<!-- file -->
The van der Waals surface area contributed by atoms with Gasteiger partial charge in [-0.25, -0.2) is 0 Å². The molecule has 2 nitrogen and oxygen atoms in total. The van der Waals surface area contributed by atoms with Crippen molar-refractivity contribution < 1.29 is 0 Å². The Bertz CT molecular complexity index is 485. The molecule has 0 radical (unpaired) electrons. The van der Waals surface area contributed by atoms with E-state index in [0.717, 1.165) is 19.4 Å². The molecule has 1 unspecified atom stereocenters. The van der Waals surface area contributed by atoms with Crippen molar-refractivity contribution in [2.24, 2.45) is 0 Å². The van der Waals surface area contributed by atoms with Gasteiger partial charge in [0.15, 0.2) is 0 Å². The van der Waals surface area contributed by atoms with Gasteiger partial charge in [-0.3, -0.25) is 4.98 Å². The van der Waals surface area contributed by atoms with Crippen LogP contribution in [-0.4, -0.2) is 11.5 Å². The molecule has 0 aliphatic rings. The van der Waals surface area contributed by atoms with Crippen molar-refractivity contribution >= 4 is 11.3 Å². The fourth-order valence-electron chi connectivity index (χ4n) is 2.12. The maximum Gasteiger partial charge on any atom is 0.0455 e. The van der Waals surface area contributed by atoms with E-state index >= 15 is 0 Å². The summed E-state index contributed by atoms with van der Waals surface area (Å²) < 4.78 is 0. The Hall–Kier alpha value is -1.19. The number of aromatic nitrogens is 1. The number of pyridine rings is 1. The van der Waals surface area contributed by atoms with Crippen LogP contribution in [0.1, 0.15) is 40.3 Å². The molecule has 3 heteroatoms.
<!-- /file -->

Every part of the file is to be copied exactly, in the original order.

The van der Waals surface area contributed by atoms with Gasteiger partial charge in [-0.25, -0.2) is 0 Å². The molecule has 2 nitrogen and oxygen atoms in total. The van der Waals surface area contributed by atoms with Crippen molar-refractivity contribution < 1.29 is 0 Å². The Bertz CT molecular complexity index is 485. The molecule has 0 radical (unpaired) electrons. The van der Waals surface area contributed by atoms with E-state index in [0.717, 1.165) is 19.4 Å². The molecule has 1 unspecified atom stereocenters. The van der Waals surface area contributed by atoms with Crippen molar-refractivity contribution in [2.24, 2.45) is 0 Å². The van der Waals surface area contributed by atoms with Gasteiger partial charge in [0.15, 0.2) is 0 Å². The van der Waals surface area contributed by atoms with Gasteiger partial charge in [-0.3, -0.25) is 4.98 Å². The van der Waals surface area contributed by atoms with Crippen LogP contribution in [-0.4, -0.2) is 11.5 Å². The molecule has 0 aliphatic rings. The van der Waals surface area contributed by atoms with Crippen molar-refractivity contribution >= 4 is 11.3 Å². The fourth-order valence-electron chi connectivity index (χ4n) is 2.12. The maximum Gasteiger partial charge on any atom is 0.0455 e. The van der Waals surface area contributed by atoms with E-state index >= 15 is 0 Å². The summed E-state index contributed by atoms with van der Waals surface area (Å²) < 4.78 is 0. The Hall–Kier alpha value is -1.19. The number of aromatic nitrogens is 1. The number of pyridine rings is 1. The van der Waals surface area contributed by atoms with Crippen LogP contribution in [0.1, 0.15) is 40.3 Å². The molecule has 3 heteroatoms.